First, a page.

Pseudo Sufism

Basically speaking, what we mean by the term pseudo-sufism is an incomplete path. It is an incomplete teaching which is not enough to guide the seeker all the way along the spiritual path which leads to self-knowledge and gnosis of God. Every religion and prophet, whether genuine or false, advocates moral virtues such as generosity, goodness, kindness, love and so on. However these qualities cannot take root and grow without being protected by a 'container' of outer laws (Sharia) and beneficial behavior. We find that every society or culture advocates its version of what is considered good and virtuous, but these qualities cannot develop and bear fruit unless they are protected and guarded by the outer bounds of laws which enable them to be nourished and to grow continuously and purposefully. More specifically, as regards the spiritual path and the teacher and the taught, we find that the pseudo-sufi teachers do not possess all the attributes of a true spiritual master, which have already been mentioned, especially the express permission to teach and guide others on the path of self-knowledge, given by another enlightened and experienced teacher who himself has been given permission to teach, and so on, back to the Prophet Muhammad (peace be upon him).

Another form of pseudo-sufism , which has become active and popular in our times, is indulgence in intellectual pleasure through the study of Sufi literature and Sufi Orders. During the last 150 years, much research into Sufism has been undertaken, both in the West and in the East, by orientalists and Muslims alike. This is like compiling menus on Sufism rather than actually partaking in the feast. They discuss and analyze which Sufi menu, that is which Sufi Order, seems to be better, but without tasting any of them. How can you evaluate something which you have not experienced? Intellectual discussion about Sufism cannot lead to inner awakening and enlightenment, because Sufism is a feast which can only be consumed.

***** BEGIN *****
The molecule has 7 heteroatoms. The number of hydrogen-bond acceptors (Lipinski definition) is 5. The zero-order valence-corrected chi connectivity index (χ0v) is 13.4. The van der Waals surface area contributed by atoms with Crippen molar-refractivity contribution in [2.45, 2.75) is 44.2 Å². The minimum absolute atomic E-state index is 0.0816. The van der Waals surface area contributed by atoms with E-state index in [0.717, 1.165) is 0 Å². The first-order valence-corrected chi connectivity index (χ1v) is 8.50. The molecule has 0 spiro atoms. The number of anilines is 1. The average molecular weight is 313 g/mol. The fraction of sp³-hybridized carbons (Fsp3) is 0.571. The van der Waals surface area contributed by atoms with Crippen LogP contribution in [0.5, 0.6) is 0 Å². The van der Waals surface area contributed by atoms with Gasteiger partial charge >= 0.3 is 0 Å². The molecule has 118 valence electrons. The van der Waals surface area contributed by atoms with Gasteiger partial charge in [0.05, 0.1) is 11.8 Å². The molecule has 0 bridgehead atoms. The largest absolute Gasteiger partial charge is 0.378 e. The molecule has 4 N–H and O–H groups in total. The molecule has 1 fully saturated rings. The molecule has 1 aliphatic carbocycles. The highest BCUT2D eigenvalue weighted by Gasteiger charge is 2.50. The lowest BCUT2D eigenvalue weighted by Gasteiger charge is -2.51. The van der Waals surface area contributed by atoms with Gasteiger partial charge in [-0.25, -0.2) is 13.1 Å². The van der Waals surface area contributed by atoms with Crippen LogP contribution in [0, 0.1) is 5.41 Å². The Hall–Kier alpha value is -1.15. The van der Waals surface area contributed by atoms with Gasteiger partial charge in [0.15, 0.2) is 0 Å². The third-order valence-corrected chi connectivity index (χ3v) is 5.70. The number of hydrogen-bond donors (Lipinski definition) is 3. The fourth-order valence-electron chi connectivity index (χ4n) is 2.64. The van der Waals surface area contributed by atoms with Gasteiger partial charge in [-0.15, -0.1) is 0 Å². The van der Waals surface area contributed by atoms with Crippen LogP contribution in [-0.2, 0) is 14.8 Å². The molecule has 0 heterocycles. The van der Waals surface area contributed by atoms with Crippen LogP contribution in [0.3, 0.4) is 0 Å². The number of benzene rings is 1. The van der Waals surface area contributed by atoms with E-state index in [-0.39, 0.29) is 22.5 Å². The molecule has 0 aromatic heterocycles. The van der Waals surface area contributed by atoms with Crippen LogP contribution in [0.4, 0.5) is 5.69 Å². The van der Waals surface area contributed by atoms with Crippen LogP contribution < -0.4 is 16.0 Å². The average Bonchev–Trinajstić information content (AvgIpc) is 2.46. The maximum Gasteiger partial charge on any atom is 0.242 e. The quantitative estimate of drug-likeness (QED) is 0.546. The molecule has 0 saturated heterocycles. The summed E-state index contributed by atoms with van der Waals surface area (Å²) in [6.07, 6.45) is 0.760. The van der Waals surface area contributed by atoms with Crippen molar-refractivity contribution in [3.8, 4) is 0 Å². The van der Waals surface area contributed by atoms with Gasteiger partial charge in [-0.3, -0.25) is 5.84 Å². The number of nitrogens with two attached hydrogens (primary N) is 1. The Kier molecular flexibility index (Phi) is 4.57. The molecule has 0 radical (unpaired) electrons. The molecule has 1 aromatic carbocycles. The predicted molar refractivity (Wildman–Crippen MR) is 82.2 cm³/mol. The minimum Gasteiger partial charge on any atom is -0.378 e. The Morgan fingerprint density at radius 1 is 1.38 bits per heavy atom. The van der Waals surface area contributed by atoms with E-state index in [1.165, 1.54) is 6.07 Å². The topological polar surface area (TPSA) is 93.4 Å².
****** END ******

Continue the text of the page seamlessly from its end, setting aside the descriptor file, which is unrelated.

In pseudo-sufi movements we find much euphoria and temporary states of excitement which are achieved by utilizing certain practices and techniques. Occasionally they bring about a state of upliftment and delight. However such states are not lasting and are the result of a combination of several variable factors. The true art of Sufism leads the seeker towards the steady state of being contented, integrated, wise, courteous, kindly and at peace. To occasionally feel inner delight and contentment is not difficult to achieve, but in order to reach a station which is lasting, one needs to adhere to the primal way that is intended by the original way of Islam, with its outer laws, code of conduct and integrated way of life. Although inner development is possible to a certain degree without following the outer laws, if a person wishes to develop himself fully, then he has to participate in the Islamic Law and way of life fully.

The outer practices of the Sufis include varying amounts of prayers, invocations, recitations and supplications. If a Sufi Order developed in a nomadic environment, then we find most of their practices being performed while the caravan is on the move, and with many of the gatherings and circles of remembrance of God occurring at the beginning or the end of the night, because the caravan is stationary at these times. If a Sufi Order became active amidst the people of the bazaar in a city such as Cape Town, for example, or Morocco, then we find a different pattern of practices, in which gatherings tend to take place in the afternoon or early evening or at a time which is convenient for shopkeepers.